paper, island-wide on state radio. 23 Civil society organisations raised concerns about the absence of
    a robust national voter education campaign on how to mark a valid ballot paper using all vote preference options (1,2,3). Full understanding by voters of the correct method to mark preferences was
    an issue of importance.
    IV. VOTER REGISTRATION
    There is a need for legal action to enhance voter register’s inclusiveness
    19 Following the Election (Special Provisions) Act No. 28 of 2011, a person who is totally or partially visually handicapped or
    physically disabled may be accompanied by another person to assist in marking the ballot paper. 20 According to the Internal Displacement Monitoring Centre (IDMC), as of 31 December 2018, 37,000 IDPs have been
    displaced by conflict and violence and 100,000 by natural disasters. 21 The EC received 717,871 postal voting applications. A total of 58,841 were rejected due to incomplete data or absence of the
    signature of the certifying officer. Certain categories of voters can cast their vote before election day. These include candidates, members of the armed forces, police, Department of prisons, employees of the Sri Lanka government railway, Department of post and telecommunications and the central or regional transport board. Employees of the Central Bank of Ceylon
    or local government service may use postal voting if called for duty on election day. 22 The EU EOM 2015 final report identified the lack of proper safeguards to ensure the secrecy of the postal vote as problematic,
    as the serial number of the ballot paper is recorded in the declaration of identity and on the envelope in which the ballot is
    inserted. Additionally, the ballot paper’s serial number is marked on the ballot counterfoil along with the voter registration
    number, which allows a ballot to be traceable. The ICCPR, GC, para. 20: “States should take measures to guarantee the
    requirement of the secrecy of the vote during elections, including absentee voting…. Waiver of these rights is incompatible
    with article 25 of the Covenant.” 23 National Service and City FM, two frequencies of state Sri Lanka Broadcasting Corporation (SLBC). While the SLBC also
    launched (after 2015 and 2018) its special election frequency, Election FM, the station did not enjoy high popularity.
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    Sri Lanka has a voluntary active voter registration system, which is compiled and maintained by the
    EC. The 2018 voter register contained a total of 15,992,096 voters, an increase of almost a million
    since the 2015 presidential election. EU EOM interlocutors expressed confidence in the accuracy
    and inclusiveness of the voter register. However, some 180,000 to 200,000 citizens were disenfranchised for the 2019 presidential election because the law does not foresee a revision period for the
    voter register to include those turning 18 between 1 June cut-off date and the election day.
    24
    Every citizen who has reached 18 years by an annual voter registration cut-off date of 1 June is
    entitled to vote. Those convicted of certain offences, including corruption and bribery, are disqualified by law for periods ranging from three to seven years.25 Citizens declared of unsound mind are
    also disqualified, but there is no clarity on the mechanisms for such declarations.26 There are also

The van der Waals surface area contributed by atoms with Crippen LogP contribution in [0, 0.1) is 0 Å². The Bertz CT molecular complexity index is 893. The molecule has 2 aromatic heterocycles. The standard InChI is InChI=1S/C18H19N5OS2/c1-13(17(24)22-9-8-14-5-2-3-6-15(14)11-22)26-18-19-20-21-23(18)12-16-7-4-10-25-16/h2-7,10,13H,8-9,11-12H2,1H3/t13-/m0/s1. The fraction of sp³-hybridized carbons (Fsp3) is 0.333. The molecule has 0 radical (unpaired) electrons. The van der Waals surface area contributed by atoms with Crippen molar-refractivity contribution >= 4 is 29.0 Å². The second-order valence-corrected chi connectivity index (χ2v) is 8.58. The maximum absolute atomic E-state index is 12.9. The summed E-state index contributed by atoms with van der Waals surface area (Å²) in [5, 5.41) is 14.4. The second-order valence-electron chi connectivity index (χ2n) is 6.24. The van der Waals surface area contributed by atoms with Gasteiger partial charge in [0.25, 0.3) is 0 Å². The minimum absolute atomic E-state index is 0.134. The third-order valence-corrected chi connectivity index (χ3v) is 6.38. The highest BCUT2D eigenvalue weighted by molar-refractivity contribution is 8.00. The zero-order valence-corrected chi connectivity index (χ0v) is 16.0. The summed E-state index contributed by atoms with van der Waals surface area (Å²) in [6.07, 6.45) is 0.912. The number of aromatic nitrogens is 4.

no provisions for the registration of the diaspora, prisoners, homebound or hospitalised persons.
    V. CANDIDATE REGISTRATION
    Inclusive nomination process and candidacy requirements in line with international standards
    Overall, candidacy requirements are in line with international standards and the nomination process
    was inclusive. Prospective candidates were proposed by registered parties or they contested as independents. Of 41 prospective candidates who paid the required deposit to the EC, 35 completed
    the nominations process by submitting the registration form on 7 October.27 All registration applications were accepted. The list comprised 18 candidates from registered parties, 15 independents
    and two from unregistered parties. The record number of candidates raised much debate as to
    whether all were genuine contestants. The EC said, publicly, it had identified 13 who were competing merely to support one of the two most prominent candidates.
    VI. CAMPAIGN ENVIRONMENT
    Campaign restrictions not in line with international commitments; peaceful campaign on the
    ground marred by divisive rhetoric and hate speech in social media
    Campaigning on the ground was peaceful, consisting mainly of small-scale meetings and door-todoor canvassing. The atmosphere was calm despite a small number of violent incidents and reported
    threats.28 However, throughout the campaign, legal restrictions were in force against the use of a
    wide variety of political advertising, including flags and stickers. Anyone using private premises or
    24 ICCPR, GC, 25 at para. 11: “States must take effective measures to ensure that all persons entitled to vote are able to exercise
    that right”. Registration of Electors (Amendment) Bill 2019 has been gazetted. 25 In theory, persons disqualified for seven years could be deprived of the opportunity to vote for 11 years, due to the length of
    presidential terms (five years) and depending on when such elections arise relative to the start of disqualification. ICCPR,
    HRC, GC, 25 at para. 14: “If conviction for an offence is a basis for suspending the right to vote, the period of such suspension